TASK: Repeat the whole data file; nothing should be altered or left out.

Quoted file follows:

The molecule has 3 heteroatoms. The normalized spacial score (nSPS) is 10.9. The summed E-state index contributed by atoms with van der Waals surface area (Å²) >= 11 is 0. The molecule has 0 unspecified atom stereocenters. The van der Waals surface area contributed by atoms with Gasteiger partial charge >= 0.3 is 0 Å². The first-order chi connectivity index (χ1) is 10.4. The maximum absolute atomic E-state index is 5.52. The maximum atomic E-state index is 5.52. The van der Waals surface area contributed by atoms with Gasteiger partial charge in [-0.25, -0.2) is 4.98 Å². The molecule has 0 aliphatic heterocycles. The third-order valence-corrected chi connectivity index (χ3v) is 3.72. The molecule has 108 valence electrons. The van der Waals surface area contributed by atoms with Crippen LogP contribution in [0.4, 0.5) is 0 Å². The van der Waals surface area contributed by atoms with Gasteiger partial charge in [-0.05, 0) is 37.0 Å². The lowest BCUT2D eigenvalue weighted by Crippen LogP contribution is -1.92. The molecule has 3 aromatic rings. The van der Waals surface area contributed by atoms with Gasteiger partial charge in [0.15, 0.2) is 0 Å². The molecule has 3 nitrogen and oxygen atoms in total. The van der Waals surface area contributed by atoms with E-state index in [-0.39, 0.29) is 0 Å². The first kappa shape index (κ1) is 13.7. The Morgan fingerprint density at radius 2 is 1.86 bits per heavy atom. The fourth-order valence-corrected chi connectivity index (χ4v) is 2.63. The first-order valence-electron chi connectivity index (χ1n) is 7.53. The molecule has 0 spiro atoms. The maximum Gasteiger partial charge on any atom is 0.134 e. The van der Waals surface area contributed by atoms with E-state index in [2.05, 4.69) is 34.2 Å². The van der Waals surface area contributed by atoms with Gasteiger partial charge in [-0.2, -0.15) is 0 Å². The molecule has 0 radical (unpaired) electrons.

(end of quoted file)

The molecule has 3 heteroatoms. The normalized spacial score (nSPS) is 10.9. The summed E-state index contributed by atoms with van der Waals surface area (Å²) >= 11 is 0. The molecule has 0 unspecified atom stereocenters. The van der Waals surface area contributed by atoms with Gasteiger partial charge >= 0.3 is 0 Å². The first-order chi connectivity index (χ1) is 10.4. The maximum absolute atomic E-state index is 5.52. The maximum atomic E-state index is 5.52. The van der Waals surface area contributed by atoms with Gasteiger partial charge in [-0.25, -0.2) is 4.98 Å². The molecule has 0 aliphatic heterocycles. The third-order valence-corrected chi connectivity index (χ3v) is 3.72. The molecule has 108 valence electrons. The van der Waals surface area contributed by atoms with Crippen LogP contribution in [0.4, 0.5) is 0 Å². The van der Waals surface area contributed by atoms with Gasteiger partial charge in [-0.05, 0) is 37.0 Å². The lowest BCUT2D eigenvalue weighted by Crippen LogP contribution is -1.92. The molecule has 3 aromatic rings. The van der Waals surface area contributed by atoms with Gasteiger partial charge in [0.15, 0.2) is 0 Å². The molecule has 3 nitrogen and oxygen atoms in total. The van der Waals surface area contributed by atoms with E-state index in [-0.39, 0.29) is 0 Å². The first kappa shape index (κ1) is 13.7. The Morgan fingerprint density at radius 2 is 1.86 bits per heavy atom. The fourth-order valence-corrected chi connectivity index (χ4v) is 2.63. The first-order valence-electron chi connectivity index (χ1n) is 7.53. The molecule has 0 spiro atoms. The maximum Gasteiger partial charge on any atom is 0.134 e. The van der Waals surface area contributed by atoms with E-state index in [2.05, 4.69) is 34.2 Å². The van der Waals surface area contributed by atoms with Gasteiger partial charge in [-0.2, -0.15) is 0 Å². The molecule has 0 radical (unpaired) electrons.